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Publication numberUS4836193 A
Publication typeGrant
Application numberUS 07/116,457
Publication dateJun 6, 1989
Filing dateNov 3, 1987
Priority dateNov 5, 1986
Fee statusLapsed
Also published asDE3768435D1, EP0269268A1, EP0269268B1
Publication number07116457, 116457, US 4836193 A, US 4836193A, US-A-4836193, US4836193 A, US4836193A
InventorsAndrew O. Ransford
Original AssigneeA. W. Showell (Surgicraft) Limited
Export CitationBiBTeX, EndNote, RefMan
External Links: USPTO, USPTO Assignment, Espacenet
Skull to spine fixation device
US 4836193 A
Abstract
A device (10B) for fixation of a skull (20) to adjacent bones (21) of the spine has one generally circular bight (13B) in a curved plane starting generally perpendicular to the plane of two straight spaced complanar portions (11B) and curving away therefrom, and another bight (12B) of generally V-shape with its apex (14B) extending towards the substantially circular bight (13B) so that the apex (14B) of the V-shaped bight can be accommodated between the adjacent spinous processes (16D, 16E) closest to the skull (20) against which the generally circular bight (13B) lies.
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Claims(1)
What I claim is:
1. A spinal fixation device for fixation of a skull to adjacent bones of the spine consisting of a rod of biocompatible material formed into a loop having two straight spaced coplanar portions intermediate two bights which extend in planes that are not parallel to each other and are not perpendicular to the plane of the straight intermediate portions, wherein one of said bights is substantially circular in a curved plane starting generally perpendicular to the plane of the straight intermediate portions and curving away therefrom, and having the other bight generally V-shaped with its apex extending towards the substantially circular bight, whereby the apex of that V-shaped bight can be accommodated between the adjacent pair of spinous processes closest to the skull against which the substantially circular bight lies.
Description
BACKGROUND OF THE INVENTION

This invention relates to devices for spinal etc. fixation, of which one known type (GB-PS 2 151 928A) consists of stainless steel or titanium round rod of 3/16" or 4.7625 mm diameter formed into a rigid rectangle with its shorter sides bent (e.g. into or including a curve) in the same direction from the plane of the longer sides which are adapted to fit substantially parallel to the length of two or more bones of the spine with the shorter sides accommodated between respective pairs of adjacent spinous processes, the rectangle being fixed in place to immobilise the bones with respect to each other by means of wires or other strands around or looped through the rectangle and passing through holes in the bones.

The bending (and/or curving) of the shorter sides enables the longer sides of the "roofed" rectangle to fit more closely upon the transverse processes of the bones of the spine than the previously "flat" rectangle and therefore it appears less bulky. This reduces dead spaces between the device and the spine, thus effectively reducing the risk of haematoma and infection, whilst being biomechanically more efficient. Correct fixing of the "roofed" rectangle is more consistently obtained because wires or other strands looped through the rectangle round the shorter sides are automatically guided down the "slopes" of the shorter sides to rest at the corners formed with the longer sides. Furthermore, because the "roofed" rectangle makes a better fit and affords greater inherent torsional rigidity than a flat rectangle, it gives much greater control of rotation of the immobilised bones with respect to the remainder of the spine.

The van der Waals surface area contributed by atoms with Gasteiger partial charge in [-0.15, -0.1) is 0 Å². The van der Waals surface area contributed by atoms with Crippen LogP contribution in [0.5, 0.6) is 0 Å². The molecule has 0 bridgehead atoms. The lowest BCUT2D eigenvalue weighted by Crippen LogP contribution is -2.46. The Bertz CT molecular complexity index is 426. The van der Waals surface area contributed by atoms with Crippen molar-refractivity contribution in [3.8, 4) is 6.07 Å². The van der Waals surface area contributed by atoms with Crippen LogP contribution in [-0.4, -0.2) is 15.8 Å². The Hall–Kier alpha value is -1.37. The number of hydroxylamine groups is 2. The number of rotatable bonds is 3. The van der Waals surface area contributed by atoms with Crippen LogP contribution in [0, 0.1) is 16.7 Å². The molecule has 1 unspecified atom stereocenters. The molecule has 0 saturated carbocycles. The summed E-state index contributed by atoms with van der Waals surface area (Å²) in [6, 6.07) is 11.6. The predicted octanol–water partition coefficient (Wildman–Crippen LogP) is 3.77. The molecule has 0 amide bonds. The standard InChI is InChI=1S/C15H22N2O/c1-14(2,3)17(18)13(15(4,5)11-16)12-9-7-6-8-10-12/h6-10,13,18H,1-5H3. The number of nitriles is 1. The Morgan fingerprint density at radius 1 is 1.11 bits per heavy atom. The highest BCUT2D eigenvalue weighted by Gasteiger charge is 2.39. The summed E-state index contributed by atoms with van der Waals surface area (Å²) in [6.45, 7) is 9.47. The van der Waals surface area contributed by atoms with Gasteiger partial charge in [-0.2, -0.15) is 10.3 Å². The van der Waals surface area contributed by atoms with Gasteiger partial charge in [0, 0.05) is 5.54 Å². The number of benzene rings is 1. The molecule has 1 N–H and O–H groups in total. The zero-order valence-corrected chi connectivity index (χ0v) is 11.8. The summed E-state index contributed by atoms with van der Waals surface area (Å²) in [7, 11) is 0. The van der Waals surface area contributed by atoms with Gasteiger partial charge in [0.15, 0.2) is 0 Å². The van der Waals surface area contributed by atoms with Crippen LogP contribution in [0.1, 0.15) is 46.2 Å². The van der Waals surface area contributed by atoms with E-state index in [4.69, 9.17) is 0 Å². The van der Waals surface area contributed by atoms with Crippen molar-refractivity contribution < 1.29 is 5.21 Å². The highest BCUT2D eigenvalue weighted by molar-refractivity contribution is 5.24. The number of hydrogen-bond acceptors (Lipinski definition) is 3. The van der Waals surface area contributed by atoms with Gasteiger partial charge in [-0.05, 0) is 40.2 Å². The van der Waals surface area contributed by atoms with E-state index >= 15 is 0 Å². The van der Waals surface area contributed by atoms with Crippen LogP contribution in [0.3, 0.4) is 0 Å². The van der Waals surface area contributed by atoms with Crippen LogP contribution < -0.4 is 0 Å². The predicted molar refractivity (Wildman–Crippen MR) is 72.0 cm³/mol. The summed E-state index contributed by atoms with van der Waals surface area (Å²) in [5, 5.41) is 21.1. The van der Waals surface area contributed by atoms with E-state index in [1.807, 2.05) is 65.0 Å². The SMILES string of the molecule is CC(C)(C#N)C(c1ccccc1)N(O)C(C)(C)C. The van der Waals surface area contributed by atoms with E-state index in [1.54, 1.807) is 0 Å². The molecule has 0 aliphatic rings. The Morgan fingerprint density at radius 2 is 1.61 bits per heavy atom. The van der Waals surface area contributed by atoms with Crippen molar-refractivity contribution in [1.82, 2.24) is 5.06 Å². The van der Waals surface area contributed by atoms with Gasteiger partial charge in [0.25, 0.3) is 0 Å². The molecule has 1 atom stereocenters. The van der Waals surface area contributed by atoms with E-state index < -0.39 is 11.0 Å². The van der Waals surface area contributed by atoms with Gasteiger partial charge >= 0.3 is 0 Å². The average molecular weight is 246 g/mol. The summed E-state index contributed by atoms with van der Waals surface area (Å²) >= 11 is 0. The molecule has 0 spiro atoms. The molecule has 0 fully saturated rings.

The "roofed" rectangle if the first implanted device to give the spine effective torsional rigidity, therefore allowing immediate mobilisation following surgery, without the need of any external cast or brace.

The shorter sides generally lie in parallel planes, perpendicular to the plane of the longer sides, and each shorter side has two straight portions at an angle to each other of between 90l ° and 110°, with a small radius curve between them and small radius curves at the corners formed with the longer sides.

In addition to providing "roofed" rectangles of different lengths and/or widths, the shorter sides may have different "roof" angles, to suit different sizes of bones and/or bone combinations.

However, "roofed" rectangles as described above, while proving to be a vast improvement compared with previously known devices, particularly in view of their simplicity and secureness, have one disadvantage in that to accommodate the two shorter sides closely between the spinous processes of respectively pairs of adjacent bones of the spine it is necessary to sever the two ligaments between those respective pairs of spinous processes.

One object of the invention is, therefore, to provide an improved device for spinal fixation which additionally provides fixation of a skull to adjacent bones of the spine to assist in holding up the head.

SUMMARY OF THE INVENTION

According to the present invention, a spinal fixation device consists of rod of biocompatible material formed into a loop having two straight spaced coplanar portions intermediate two bights which extend in planes that are not parallel to each other and are not perpendicular to the plane of the straight intermediate portions.

The bights facilitate slight adjustment of the spacing between the straight intermediate portions by increasing or decreasing the bends of the bights, and/or slight adjustment of the shapes of the bights, and/or slight adjustment of the inclinations of the bights to the plane of the straight intermediate portions by increasing or decreasing the bends between the bights and the respective ends of the straight intermediate portions.

A device in accordance with the invention for fixation of a skull to adjacent bones of the spine has one substantially circular bight in a curved plane starting generally perpendicular to the plane of the straight intermediate portions and curving away therefrom, and the other bight is generally V-shaped with its apex extending towards the substantially circular bight, whereby the apex of that V-shape can be accommodated between the adjacent pair of spinous processes closest to the skull against which the substantially circular bight lies (and to which it is secured by means of wires or other strands around or looped through the substantially circular bight and passing through holes in the skull).

BRIEF DESCRIPTION OF THE DRAWINGS

Two embodiments of the invention will now be described, by way of examples only, with reference to the accompanying drawings, in which:

FIG. 1 is a plan view of a spinal fixation device in accordance with the invention;